MONTGOMERYVILLE PA – Students from across four counties, including those at Owen J. Roberts and Phoenixville Area high schools, joined Tuesday (May 2, 2023) in a five-hour “Teen Safe Driving ROADeo” intended to show that, while fun and exciting for the newly licensed, driving is serious business.
Hosted by the Pennsylvania Department of Transportation and agencies from Montgomery, Chester, Delaware, and Bucks counties, the event’s stated goal was to promote “positive driving behaviors behind the wheel and on the road.”
Its message? “Driving is a serious task requiring all your attention,” Chester County Highway Safety Project Director Lori McCloskey explained. The third annual program, she said, was “designed to enhance awareness of the risk for novice drivers, and provide tools that support safe driving behaviors.”
Teens got behind the wheel using educational and interactive demonstrations during the free event at the Montgomery Township Community and Recreation Center, 1030 Horsham Rd. ROADeo participation since its start in 2019 has climbed from 35 students in the first year to nearly 100 Tuesday.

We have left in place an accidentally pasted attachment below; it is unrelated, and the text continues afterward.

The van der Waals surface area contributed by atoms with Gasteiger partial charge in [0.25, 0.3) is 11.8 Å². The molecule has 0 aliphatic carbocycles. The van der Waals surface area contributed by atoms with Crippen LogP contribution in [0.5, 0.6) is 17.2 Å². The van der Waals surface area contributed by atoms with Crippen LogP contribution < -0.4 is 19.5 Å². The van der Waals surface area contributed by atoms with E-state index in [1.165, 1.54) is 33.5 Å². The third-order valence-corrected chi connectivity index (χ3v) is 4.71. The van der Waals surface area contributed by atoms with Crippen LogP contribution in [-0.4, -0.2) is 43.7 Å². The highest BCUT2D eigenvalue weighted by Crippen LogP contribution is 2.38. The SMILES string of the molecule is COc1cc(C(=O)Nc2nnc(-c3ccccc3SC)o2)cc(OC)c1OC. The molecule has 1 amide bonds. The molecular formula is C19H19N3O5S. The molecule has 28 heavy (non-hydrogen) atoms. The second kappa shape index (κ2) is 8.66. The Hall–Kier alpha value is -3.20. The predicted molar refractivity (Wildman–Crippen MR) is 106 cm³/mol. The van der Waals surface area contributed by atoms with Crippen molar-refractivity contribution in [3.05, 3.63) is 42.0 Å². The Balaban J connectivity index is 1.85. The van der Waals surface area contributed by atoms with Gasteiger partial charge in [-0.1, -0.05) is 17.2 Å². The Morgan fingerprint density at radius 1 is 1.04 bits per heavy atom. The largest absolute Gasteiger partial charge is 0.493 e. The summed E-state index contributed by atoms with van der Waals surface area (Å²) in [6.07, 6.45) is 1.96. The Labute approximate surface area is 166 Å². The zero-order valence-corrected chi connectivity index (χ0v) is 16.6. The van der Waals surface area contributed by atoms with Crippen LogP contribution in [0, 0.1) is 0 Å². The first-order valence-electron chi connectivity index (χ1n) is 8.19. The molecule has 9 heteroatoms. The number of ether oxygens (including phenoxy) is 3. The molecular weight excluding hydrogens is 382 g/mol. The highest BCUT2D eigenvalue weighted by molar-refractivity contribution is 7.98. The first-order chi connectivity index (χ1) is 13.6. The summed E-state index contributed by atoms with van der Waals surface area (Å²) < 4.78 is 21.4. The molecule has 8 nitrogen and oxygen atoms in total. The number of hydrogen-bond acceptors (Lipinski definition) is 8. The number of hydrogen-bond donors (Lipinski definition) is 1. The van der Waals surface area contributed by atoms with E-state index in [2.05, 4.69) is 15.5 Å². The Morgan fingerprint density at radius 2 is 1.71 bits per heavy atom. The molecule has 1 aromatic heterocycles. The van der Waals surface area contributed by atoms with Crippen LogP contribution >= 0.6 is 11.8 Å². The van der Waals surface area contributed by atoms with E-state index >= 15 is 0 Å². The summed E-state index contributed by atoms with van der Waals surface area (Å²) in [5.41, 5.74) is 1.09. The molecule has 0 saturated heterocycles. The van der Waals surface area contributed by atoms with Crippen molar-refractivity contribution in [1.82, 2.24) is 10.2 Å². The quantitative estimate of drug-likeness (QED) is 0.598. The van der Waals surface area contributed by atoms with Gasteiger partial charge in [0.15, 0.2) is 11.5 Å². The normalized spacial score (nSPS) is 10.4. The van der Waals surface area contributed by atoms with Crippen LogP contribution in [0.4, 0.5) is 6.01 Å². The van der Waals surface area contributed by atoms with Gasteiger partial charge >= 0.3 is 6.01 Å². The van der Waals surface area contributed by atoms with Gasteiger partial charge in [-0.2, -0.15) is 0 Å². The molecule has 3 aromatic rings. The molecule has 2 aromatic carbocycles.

Eight separate stations offered students everything from safety tips to driving simulations. Demonstrations covered how to become a defensive driver, what to do during traffic stops, and avoiding heavy truck blind spots. Other topics involved the use of jumper cables, how to check oil and fluids, and how to change a tire.
“We showed the teens what to do while driving, and what not to do as a passenger,” Carly Mannon, who manages the Bucks County Community Traffic Safety Program, reported.
Life lessons like those are essential on state and local highways, statistics indicate. Vehicle crashes are the leading cause of death among 16- to 24-year-olds, according to National Highway Traffic Safety Administration data.
Across the Philadelphia region, PennDOT data shows that, last year alone, there were 3,868 crashes involving drivers between 16 and 19 years old. They resulted in 24 fatalities, and 118 suspected serious injuries, it added. Key contributors in crashes involving the state’s teen drivers include distractions, driving too fast for conditions, improper or careless turning, and driver inexperience.
The best possible outcome of Tuesday’s effort, Montgomery County Community Traffic Safety Program Manager Elizabeth Raum observed, “is to save teen lives.”
PennDOT offers more information online about teen driver safety.
Photo by Ed Zbarzhyvetsky on Deposit Photos, used under license